Accenti Photo Contest

October 2018

 

INTERVIEW

 

Mark Frutkin on His Latest Novel, The Rising Tide, and His Source of Inspiration

by Veena Gokhale

 

Mark Frutkin has published 16 books of fiction, poetry, and non-fiction. Five of his books are set in Italy, including Fabrizio’s Return, which won both the Trillium Award and the Sunburst Award. He worked as a consultant on a public art project titled “Postcards from the Piazzas” in Ottawa’s Little Italy and has collaborated on a book of photos and text on Italian piazzas with Italian-Canadian photographer Vincenzo Pietropaolo. Mark Frutkin’s most recent novel, The Rising Tide (Porcupine’s Quill, 2018), is set in Venice in 1769.

 

Having read quite a few of your wonderful novels, I am struck by the recurrence of historic Italy as a setting for four of them, including your latest, The Rising Tide. Why the fascination?

 

The Rising Tide, set in Venice in 1769, deals with the struggle for power between the Venetian doge and the Vatican, represented by an inquisitor sent by Rome. I’ve been to Venice at least four times over the years, to visit and to do research for several books. I’ve always had a fascination with Italy. In fact, a good Italian friend insists I must have Italian blood back there somewhere. This interest was awoken when I attended my third year of university in Rome. Loyola University Chicago had a campus there and the school allowed the students plenty of time for travel, so I visited numerous regions and cities of Italy at that time. I’ve kept going back since then, especially to do research on my various books set there. There’s something about Italian culture, Italian history, art, architecture, writing, Italian people, and, of course, Italian food and wine that fills a need for many people, including me. Perhaps it’s because the Renaissance was born in Italy and it’s still having an effect on the modern world – a moderating effect that states that aesthetics and art and simply living well are important, are a crucial part of being human and humane. I think that’s a message – the Italian worldview – that our present-day society badly needs.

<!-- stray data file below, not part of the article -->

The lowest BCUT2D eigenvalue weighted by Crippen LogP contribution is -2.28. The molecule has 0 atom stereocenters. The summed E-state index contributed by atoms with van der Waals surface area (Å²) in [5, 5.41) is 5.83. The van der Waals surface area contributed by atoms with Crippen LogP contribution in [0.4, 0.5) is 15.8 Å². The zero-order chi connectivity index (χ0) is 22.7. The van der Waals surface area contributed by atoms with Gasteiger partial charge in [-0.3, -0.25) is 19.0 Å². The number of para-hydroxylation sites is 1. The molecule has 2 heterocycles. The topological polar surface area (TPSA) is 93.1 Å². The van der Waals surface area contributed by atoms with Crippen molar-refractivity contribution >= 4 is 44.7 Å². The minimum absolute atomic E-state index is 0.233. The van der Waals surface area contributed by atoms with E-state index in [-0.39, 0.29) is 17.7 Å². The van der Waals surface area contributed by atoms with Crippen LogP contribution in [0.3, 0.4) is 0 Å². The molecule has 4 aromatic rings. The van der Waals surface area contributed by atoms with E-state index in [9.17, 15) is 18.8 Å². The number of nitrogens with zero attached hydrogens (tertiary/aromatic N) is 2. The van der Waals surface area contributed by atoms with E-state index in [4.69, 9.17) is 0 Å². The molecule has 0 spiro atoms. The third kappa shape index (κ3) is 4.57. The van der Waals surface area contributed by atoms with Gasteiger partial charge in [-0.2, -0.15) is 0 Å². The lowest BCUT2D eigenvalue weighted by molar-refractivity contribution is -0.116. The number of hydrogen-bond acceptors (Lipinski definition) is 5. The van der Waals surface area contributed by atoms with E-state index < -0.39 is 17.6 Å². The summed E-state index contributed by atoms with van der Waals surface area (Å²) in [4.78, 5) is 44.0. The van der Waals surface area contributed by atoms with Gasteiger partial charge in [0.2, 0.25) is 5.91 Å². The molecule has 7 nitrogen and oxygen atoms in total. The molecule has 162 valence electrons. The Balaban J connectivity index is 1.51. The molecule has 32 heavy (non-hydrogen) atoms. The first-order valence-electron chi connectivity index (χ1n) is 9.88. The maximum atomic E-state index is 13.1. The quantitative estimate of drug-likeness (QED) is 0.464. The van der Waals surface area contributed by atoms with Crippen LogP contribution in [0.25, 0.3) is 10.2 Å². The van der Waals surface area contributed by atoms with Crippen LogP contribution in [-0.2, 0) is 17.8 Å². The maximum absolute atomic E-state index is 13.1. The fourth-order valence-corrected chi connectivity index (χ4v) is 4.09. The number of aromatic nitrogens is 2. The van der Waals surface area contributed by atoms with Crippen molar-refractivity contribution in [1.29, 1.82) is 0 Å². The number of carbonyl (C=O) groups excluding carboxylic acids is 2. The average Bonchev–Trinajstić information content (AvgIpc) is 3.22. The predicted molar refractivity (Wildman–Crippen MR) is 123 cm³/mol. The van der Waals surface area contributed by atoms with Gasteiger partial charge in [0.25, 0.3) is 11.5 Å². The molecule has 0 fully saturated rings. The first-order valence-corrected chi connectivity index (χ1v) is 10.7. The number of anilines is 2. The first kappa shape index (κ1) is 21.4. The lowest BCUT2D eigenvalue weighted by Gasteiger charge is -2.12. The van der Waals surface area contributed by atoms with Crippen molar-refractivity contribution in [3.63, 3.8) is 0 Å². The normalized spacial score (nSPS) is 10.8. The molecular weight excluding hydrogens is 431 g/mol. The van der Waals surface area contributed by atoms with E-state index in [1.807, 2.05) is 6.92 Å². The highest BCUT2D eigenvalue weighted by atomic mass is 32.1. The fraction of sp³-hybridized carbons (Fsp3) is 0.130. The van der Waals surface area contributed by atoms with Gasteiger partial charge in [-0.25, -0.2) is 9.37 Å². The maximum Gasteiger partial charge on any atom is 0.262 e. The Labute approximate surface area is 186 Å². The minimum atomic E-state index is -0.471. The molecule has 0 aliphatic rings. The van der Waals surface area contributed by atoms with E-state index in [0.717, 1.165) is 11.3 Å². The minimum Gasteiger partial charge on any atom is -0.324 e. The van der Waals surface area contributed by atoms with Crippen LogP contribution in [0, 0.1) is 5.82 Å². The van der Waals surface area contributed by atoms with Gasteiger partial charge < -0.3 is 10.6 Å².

Three of your earlier novels are also set in Italy. Can you tell us about them?

 

My first novel, The Growing Dawn, was based on the life and work of Marconi, who, of course, had a strong connection to Canada, having received the first transatlantic wireless signal in Newfoundland in 1901. That book took me to Bologna to research Marconi’s early life. Then, my novel about the travels of Marco Polo and his imprisonment in Genoa, The Lion of Venice, took me back to Venice for more research. And finally, Fabrizio’s Return, which won the Trillium Award for best book in Ontario, is set in a beautiful little city in Lombardy. Cremona is the place where Antonio Stradivari made his famous violins, and the book is all about music and magic and commedia dell’arte theatre, and so on. I’ve been to Cremona a number of times to visit friends there and do research. I have also published a travel book, Walking Backwards, in which I write about my visits to many cities around the world, including a number in Italy: Rome, Cremona, Alba, Mantua, and Venice.

 

You provided the text for Where Angels Come to Earth, a book with photos of Italian piazzas by well-known Toronto photographer, Vincenzo Pietropaolo. How did you make that connection?

 

I was introduced to Vincenzo by a mutual friend and we immediately hit it off. When he heard that I was interested in writing a book about Italian piazzas, he was quite interested. We ended up making three trips to Italy together, to take photos and to write about the great gift of the piazza that Italy has given to the world (including Canada). We didn’t want to focus on the most famous piazzas, but the ones that local Italians still use as gathering places to meet friends, have a glass of wine or espresso, and so on. So we visited piazzas in Rome, in Cremona Siena, Ragusa in Sicily, Ascoli Piceno in the Marche, and Alba in Piemonte, where we took in the famous annual donkey race. It was an amazing experience and brought me to a much deeper understanding of the Italian world view and how that humane attitude can manifest itself in a city’s architecture and planning. And the photos are fabulous. We hoped that readers would make a connection to fostering the same type of human spaces in cities in Canada, despite the frigid winters!